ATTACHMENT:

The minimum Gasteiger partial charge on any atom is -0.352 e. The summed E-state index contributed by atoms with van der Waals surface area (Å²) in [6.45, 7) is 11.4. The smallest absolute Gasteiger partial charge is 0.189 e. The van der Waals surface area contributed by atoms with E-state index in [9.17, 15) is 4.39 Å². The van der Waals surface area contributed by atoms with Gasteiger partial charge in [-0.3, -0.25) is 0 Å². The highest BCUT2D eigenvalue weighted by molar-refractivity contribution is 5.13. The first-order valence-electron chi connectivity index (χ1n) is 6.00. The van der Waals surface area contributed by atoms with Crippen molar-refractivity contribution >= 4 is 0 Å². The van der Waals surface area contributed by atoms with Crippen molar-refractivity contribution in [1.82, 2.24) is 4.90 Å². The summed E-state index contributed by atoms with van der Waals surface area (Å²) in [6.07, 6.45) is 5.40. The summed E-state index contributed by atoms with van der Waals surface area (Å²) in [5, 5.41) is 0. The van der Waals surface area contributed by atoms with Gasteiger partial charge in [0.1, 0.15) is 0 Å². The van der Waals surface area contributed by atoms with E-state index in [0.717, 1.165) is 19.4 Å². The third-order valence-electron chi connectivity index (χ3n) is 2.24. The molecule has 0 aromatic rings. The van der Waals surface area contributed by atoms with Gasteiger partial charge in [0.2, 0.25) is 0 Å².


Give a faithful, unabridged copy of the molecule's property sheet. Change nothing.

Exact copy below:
The minimum Gasteiger partial charge on any atom is -0.352 e. The summed E-state index contributed by atoms with van der Waals surface area (Å²) in [6.45, 7) is 11.4. The smallest absolute Gasteiger partial charge is 0.189 e. The van der Waals surface area contributed by atoms with E-state index in [9.17, 15) is 4.39 Å². The van der Waals surface area contributed by atoms with Gasteiger partial charge in [-0.3, -0.25) is 0 Å². The highest BCUT2D eigenvalue weighted by molar-refractivity contribution is 5.13. The first-order valence-electron chi connectivity index (χ1n) is 6.00. The van der Waals surface area contributed by atoms with Crippen molar-refractivity contribution >= 4 is 0 Å². The van der Waals surface area contributed by atoms with Crippen molar-refractivity contribution in [1.82, 2.24) is 4.90 Å². The summed E-state index contributed by atoms with van der Waals surface area (Å²) in [6.07, 6.45) is 5.40. The summed E-state index contributed by atoms with van der Waals surface area (Å²) in [5, 5.41) is 0. The van der Waals surface area contributed by atoms with Gasteiger partial charge in [0.1, 0.15) is 0 Å². The van der Waals surface area contributed by atoms with E-state index in [0.717, 1.165) is 19.4 Å². The third-order valence-electron chi connectivity index (χ3n) is 2.24. The molecule has 0 aromatic rings. The van der Waals surface area contributed by atoms with Gasteiger partial charge in [0.2, 0.25) is 0 Å².